Programs and Events | Newberry

Programs and Events

The Newberry offers programming in the humanities for scholars, teachers, and the general public. Unless otherwise noted, events are free, and no reservations are required. Many of our programs are recorded, and you can listen to them on our website.

E.g., 07/27/2017
E.g., 07/27/2017
Monday, October 3, 2016
The seminar covers the period from the First World War to the end of British rule in South Asia. Critical changes in economics, politics and society affected Britain, India, and the British Indian Empire. These interrelated issues radically affected the nature, pace and direction of nationalist and anti-colonial movements.
Friday, October 7, 2016
Full, waitlist available
The press and media play a crucial role in providing information to voters about candidates and their party platform. As the Cairo Institute for Human Rights Studies put it, “The media is the primary means through which public opinion is shaped and at times manipulated.
Friday, October 14, 2016
Full, waitlist available
From humble beginnings in 1951 as a common market for coal and steel among six countries, the European Union today has 28 member states, an elected parliament, and a common currency used in 19 of those states. It is widely viewed as fostering postwar peace and prosperity in Western Europe and later in guiding the democratization of the post-communist states in Eastern Europe.
Saturday, October 15, 2016
This primary source workshop will explore interpreting the built environment, with a focus on the city of Chicago. Participants will learn how to how to read and analyze buildings and landscapes as primary sources. Weather permitting, participants will use parkland and buildings around the Newberry and Chicago’s Gold Coast neighborhood as a case study.
Tuesday, October 18, 2016
Full, waitlist available
Americans living between Andrew Jackson’s appearance on the national stage in 1815 and the end of his second presidency in 1836 experienced profound and multiple transformations of their world, changes that still reverberate today.
Thursday, October 20, 2016
Full, waitlist available
This seminar discusses the use of movies to explore philosophical themes, including ethical issues, metaphysical questions and existential quandaries. The study of philosophy can open up vistas of meaning for any student, and films can effectively realize abstract ideas in palpable and compelling ways.
Friday, October 21, 2016
Full, waitlist available
“Globalization” is talked about by some as the savior of our economy and by others as a curse that is leading our economy into ruin. This seminar will explore what globalization is in both economic and social terms and what has been its effect on our economy and the world economy.
Wednesday, October 26, 2016
This seminar examines the major images and photographers, as well as the social, cultural and aesthetic aspects of American photography. Although the medium was invented in England and France, this country embraced it in ways that reveal the interests of Americans across the decades.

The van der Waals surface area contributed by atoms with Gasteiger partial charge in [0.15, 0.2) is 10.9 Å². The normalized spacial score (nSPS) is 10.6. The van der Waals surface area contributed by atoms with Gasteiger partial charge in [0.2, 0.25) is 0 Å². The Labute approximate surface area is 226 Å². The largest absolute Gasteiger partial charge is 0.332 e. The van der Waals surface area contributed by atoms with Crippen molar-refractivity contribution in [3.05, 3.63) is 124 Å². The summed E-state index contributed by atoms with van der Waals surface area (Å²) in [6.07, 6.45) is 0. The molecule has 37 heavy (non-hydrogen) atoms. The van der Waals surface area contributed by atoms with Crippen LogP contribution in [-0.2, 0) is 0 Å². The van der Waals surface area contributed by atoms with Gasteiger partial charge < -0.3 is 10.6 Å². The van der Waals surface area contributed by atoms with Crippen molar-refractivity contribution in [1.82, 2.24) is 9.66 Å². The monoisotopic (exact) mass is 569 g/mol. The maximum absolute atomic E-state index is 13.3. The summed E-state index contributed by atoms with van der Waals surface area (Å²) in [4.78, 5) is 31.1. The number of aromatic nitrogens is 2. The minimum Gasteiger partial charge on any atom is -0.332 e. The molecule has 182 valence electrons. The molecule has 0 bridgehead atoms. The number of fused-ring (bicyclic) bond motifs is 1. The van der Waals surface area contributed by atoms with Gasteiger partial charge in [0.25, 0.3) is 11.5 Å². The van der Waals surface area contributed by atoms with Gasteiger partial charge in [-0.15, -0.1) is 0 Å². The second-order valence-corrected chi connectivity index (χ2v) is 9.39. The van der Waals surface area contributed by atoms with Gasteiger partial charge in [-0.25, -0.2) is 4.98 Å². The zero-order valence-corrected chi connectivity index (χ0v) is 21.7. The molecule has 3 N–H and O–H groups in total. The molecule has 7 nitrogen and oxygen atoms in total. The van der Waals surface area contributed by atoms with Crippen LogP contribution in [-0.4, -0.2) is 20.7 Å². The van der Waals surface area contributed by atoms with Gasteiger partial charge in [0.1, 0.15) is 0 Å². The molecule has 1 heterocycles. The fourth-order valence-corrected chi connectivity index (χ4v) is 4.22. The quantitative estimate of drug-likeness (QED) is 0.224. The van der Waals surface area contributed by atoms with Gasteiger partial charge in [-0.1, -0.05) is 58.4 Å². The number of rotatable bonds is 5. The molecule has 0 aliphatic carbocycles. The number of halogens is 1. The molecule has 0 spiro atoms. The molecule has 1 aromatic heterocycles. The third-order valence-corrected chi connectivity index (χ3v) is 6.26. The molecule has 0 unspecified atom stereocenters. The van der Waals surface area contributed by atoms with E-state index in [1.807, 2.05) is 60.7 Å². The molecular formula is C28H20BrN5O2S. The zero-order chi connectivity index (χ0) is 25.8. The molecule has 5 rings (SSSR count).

Friday, October 28, 2016
Full, waitlist available
There has been an increasing amount of attention given to the subject of the idea of the nation. This began with the post-World War II rise of various nationalisms and the creation of new nation-states out of the now defunct European empires. The fall of the Soviet Union and its satellites also served to raise national consciousness.
Monday, October 31, 2016
Full, waitlist available
The US Supreme ​Court is one the least understood institutions in American government, but is also one of the most trusted. While students often learn about the Court’s major cases, there is less emphasis on the Court’s day to day functions; what do justices do all day? The goal of this seminar is to encourage teaching Court through the political lens.
Tuesday, November 1, 2016
Full, waitlist available
At the beginning of the nineteenth century, Europeans were mainly relegated to trading posts along the coasts of Africa but by the end of that long century, virtually the entire continent had been partitioned and conquered by seven European powers. This seminar will examine this dramatic change in Africa’s fortunes.
Thursday, November 10, 2016
Full, waitlist available
The long history of satire in American culture suggests that we’re a witty and cranky people. Part of this comes from a tradition of free speech. American satirical tendencies also seem to follow from the Enlightenment traditions that helped to form our ideological foundations.
Monday, December 5, 2016
Countercultures and Censorship
Full, waitlist available
“Great Chicago glowed red before our eyes We were suddenly on Madison Street among the hordes of hobos,” Jack Kerouac, On the Road. While Beat Generation writers like Jack Kerouac and Allan Ginsburg are most often associated with San Francisco and New York, Chicago played a key role in Beat culture, as well as in bringing the Beats (NOT “Beatniks”) to literary prominence.